If you’re trying to make even a partial living as an indie musician you’re a businessperson, and the news gets worse… You’re a small business. That’s a tough row to hoe as it’s unlikely you’ll have much support. You’re going to have to fill lots of roles all by yourself, publicist, customer relations, sales, accounts and legal for starters. That’s all you. If you know a bit about any of those roles that’s great. If not get studying.
Talent and even producing wonderful music is only a component of success. There are lots of talented people and as a consumer it feels like there’s lots of music out there to listen to and quite a lot of it is really good. The way to garner an audience is to be good at publicising yourself and managing your relationship with your audience. The way to prosper (or at least survive) financially is to be good at selling stuff and managing the money that earns you.
This isn’t for everyone, but just because your music might not be your job doesn’t devalue your music at all. It might even be the best path you could take. You might be better off keeping your music as a hobby in the sense of something done for pleasure rather than for financial compensation. This can be a great liberation. Music doesn’t have to be your career, and choosing to make your living elsewhere doesn’t make your music any worse. In fact it could make it better.
Last night I awoke to find I had drifted off in front of the television. That’s never a great feeling but I happened to hear something I wouldn’t normally have which softened the blow. There was a poker tournament on and they were interviewing a young British poker player who had just lost his imaginary money and been eliminated from the tournament. He was asked what he attributed the rise of young British poker players to. His response was interesting. He said the rise was catalysed by the emergence of a cooperative attitude between his peer group on the poker circuit.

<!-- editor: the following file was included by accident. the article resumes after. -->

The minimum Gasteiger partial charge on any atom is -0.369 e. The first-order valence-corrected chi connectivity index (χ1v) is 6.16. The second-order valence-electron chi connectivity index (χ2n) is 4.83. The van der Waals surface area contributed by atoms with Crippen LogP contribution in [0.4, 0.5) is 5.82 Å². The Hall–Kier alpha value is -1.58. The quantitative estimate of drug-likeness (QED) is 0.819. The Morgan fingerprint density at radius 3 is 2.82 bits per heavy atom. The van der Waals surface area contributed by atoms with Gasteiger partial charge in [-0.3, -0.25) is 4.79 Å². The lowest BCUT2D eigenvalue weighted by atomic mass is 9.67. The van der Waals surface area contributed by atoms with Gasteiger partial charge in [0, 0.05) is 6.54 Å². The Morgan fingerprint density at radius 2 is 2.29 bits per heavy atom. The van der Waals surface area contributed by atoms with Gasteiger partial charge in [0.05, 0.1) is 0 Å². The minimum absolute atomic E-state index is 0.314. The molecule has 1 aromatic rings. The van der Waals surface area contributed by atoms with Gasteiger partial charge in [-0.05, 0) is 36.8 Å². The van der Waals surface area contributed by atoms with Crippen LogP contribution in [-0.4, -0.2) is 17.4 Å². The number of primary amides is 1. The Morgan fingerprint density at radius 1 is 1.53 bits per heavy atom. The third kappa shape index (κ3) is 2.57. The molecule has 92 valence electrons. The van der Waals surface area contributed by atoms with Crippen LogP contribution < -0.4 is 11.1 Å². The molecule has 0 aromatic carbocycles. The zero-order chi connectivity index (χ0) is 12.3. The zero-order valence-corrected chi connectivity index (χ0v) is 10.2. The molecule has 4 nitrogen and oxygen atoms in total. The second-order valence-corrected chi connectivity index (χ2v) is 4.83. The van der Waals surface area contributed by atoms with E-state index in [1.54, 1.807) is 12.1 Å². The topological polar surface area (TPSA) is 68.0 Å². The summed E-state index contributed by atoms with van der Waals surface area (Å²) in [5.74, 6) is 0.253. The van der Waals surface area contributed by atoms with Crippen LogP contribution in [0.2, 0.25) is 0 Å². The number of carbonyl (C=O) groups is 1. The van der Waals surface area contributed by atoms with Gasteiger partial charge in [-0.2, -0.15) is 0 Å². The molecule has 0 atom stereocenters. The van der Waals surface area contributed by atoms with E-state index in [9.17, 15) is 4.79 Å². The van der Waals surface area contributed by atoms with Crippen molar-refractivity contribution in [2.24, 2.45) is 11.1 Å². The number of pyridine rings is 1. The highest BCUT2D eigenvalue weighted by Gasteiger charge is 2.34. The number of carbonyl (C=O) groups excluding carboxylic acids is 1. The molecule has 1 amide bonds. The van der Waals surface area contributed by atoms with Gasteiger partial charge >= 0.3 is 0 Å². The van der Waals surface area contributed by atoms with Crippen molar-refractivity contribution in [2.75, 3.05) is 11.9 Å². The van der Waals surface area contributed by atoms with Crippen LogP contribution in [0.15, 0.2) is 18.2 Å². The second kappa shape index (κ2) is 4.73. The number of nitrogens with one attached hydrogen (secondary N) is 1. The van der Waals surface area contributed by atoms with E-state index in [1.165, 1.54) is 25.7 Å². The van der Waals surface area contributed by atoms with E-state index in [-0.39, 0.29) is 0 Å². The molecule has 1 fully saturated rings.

Poker is a competitive environment and he was talking about a group of people who were in a sense adversaries learning to cooperate for long-term benefits. This hadn’t happened before as British poker players were competing against each-other, looking for short-term advantages. I wonder how much cooperation could be deepened within the independent music community.
There are several ways that cooperation is already thriving, there are blogs where lots of bright people share their knowledge and there are amazing communities of people interacting through Twitter helping and supporting each-other. Both these things are wonderful but I think there is scope to make even greater strides in creating a new music industry by increasing some more tangible aspects of cooperation. Continue reading Can we increase tangible collaboration between independent musicians?
A lovely coincidence of information occurred today that give me a chance to beat a drum for using good studios to record your music, if at all possible, and to do this sensibly by preparing thoroughly for the recording sessions.
… I wanted to show people that indie artists could make a product with a quality of sound and aesthetics on a level with or better than those with label backing, at a fraction of the cost. By being prepared for the recording sessions (the songs were all written and arranged) and getting down to work in the studio rather than wasting time playing pool and drinking coffee you can get a professional sounding album made for a reasonable sum of money, and I’m happy I chose to work with Myles rather than added the pressure to become a good quality engineer to my already full plate.